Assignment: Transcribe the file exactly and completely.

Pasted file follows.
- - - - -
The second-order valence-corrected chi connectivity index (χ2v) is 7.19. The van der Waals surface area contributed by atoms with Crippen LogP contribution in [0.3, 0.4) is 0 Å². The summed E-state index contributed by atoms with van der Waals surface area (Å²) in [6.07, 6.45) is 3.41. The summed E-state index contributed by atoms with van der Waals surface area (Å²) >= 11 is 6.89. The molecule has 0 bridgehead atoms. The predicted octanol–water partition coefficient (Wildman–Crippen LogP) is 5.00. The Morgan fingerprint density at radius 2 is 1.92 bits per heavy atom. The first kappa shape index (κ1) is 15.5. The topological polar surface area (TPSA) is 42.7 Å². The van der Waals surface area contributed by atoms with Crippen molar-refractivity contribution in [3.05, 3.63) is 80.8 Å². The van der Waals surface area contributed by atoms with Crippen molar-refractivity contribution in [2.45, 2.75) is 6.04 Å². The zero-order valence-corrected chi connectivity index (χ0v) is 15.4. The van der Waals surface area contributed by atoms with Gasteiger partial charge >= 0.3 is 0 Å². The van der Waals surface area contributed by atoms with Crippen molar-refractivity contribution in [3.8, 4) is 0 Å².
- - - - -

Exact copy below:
The second-order valence-corrected chi connectivity index (χ2v) is 7.19. The van der Waals surface area contributed by atoms with Crippen LogP contribution in [0.3, 0.4) is 0 Å². The summed E-state index contributed by atoms with van der Waals surface area (Å²) in [6.07, 6.45) is 3.41. The summed E-state index contributed by atoms with van der Waals surface area (Å²) >= 11 is 6.89. The molecule has 0 bridgehead atoms. The predicted octanol–water partition coefficient (Wildman–Crippen LogP) is 5.00. The Morgan fingerprint density at radius 2 is 1.92 bits per heavy atom. The first kappa shape index (κ1) is 15.5. The topological polar surface area (TPSA) is 42.7 Å². The van der Waals surface area contributed by atoms with Crippen molar-refractivity contribution in [3.05, 3.63) is 80.8 Å². The van der Waals surface area contributed by atoms with Crippen molar-refractivity contribution in [2.45, 2.75) is 6.04 Å². The zero-order valence-corrected chi connectivity index (χ0v) is 15.4. The van der Waals surface area contributed by atoms with Gasteiger partial charge >= 0.3 is 0 Å². The van der Waals surface area contributed by atoms with Crippen molar-refractivity contribution in [3.8, 4) is 0 Å².